A South African leader who inspected IRA arms at a key moment in Northern Ireland's peace process has backed calls for a stimulus package for the continent's nations as their economies struggle during the pandemic.
South African president Cyril Ramaphosa said in a recent speech that the pandemic "will reverse the gains that many countries have made in recent years".
Several African nations have been among the fastest-growing in the world.
Ethiopian Prime Minister Abiy Ahmed has spoken of an "existential threat" to Africa's economies while seeking up to $150bn (£120bn) from G20 nations. A meeting of African finance ministers agreed that the continent needs a stimulus package of up to $100bn (£80bn), including a waiver of up to $44bn (£35.4bn) in interest payments.
The International Monetary Fund on March 25 said it had received requests for emergency financing from close to 20 African countries, with requests from another 10 or more likely to follow.
And a UN official has warned that countries across Africa face a "complete collapse of economies and livelihoods" unless the spread of coronavirus can be controlled. More than half of Africa's 54 countries have imposed lockdowns, curfews, travel bans or other measures in a bid to prevent transmission of the virus.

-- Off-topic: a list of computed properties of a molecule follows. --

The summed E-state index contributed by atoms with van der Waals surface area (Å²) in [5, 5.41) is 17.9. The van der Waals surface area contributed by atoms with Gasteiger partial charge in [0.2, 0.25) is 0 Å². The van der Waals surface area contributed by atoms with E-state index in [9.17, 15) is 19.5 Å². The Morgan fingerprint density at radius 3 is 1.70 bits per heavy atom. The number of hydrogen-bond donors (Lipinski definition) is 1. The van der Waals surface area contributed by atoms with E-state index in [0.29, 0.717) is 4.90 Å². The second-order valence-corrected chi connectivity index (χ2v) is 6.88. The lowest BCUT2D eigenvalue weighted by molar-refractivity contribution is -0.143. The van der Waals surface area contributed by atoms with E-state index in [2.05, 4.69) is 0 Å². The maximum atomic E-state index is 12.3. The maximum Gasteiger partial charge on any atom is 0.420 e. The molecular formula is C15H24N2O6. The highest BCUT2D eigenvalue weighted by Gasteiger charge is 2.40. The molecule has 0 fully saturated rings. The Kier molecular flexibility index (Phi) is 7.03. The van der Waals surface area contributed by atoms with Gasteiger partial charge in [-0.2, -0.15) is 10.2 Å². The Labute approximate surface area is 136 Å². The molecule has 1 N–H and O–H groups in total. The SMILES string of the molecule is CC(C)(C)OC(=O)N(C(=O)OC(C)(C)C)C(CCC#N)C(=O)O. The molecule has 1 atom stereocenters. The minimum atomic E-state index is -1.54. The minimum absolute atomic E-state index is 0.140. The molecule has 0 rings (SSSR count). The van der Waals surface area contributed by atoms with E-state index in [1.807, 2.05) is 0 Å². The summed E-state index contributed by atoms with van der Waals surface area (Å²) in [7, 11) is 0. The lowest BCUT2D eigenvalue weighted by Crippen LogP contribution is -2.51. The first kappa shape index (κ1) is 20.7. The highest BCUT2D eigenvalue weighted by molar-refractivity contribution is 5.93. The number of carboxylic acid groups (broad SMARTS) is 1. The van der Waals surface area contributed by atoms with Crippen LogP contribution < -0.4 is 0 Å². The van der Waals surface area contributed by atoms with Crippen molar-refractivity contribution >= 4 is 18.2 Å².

They range from South Africa, where inequality and crime plague Africa's most developed country, to places like Uganda, where the informal sector accounts for more than 50% of the country's gross domestic product.
The UN's development programme regional director for Africa Ahunna Eziakonwa said: "We've been through a lot on the continent. Ebola, yes, African governments took a hit, but we have not seen anything like this.
"The African labour market is driven by imports and exports and with the lockdown everywhere in the world, it means basically that the economy is frozen in place. And with that, of course, all the jobs are gone."
In 2000 Mr Ramaphosa and Martti Ahtisaari, a former President of Finland, were appointed to inspect IRA weapons dumps.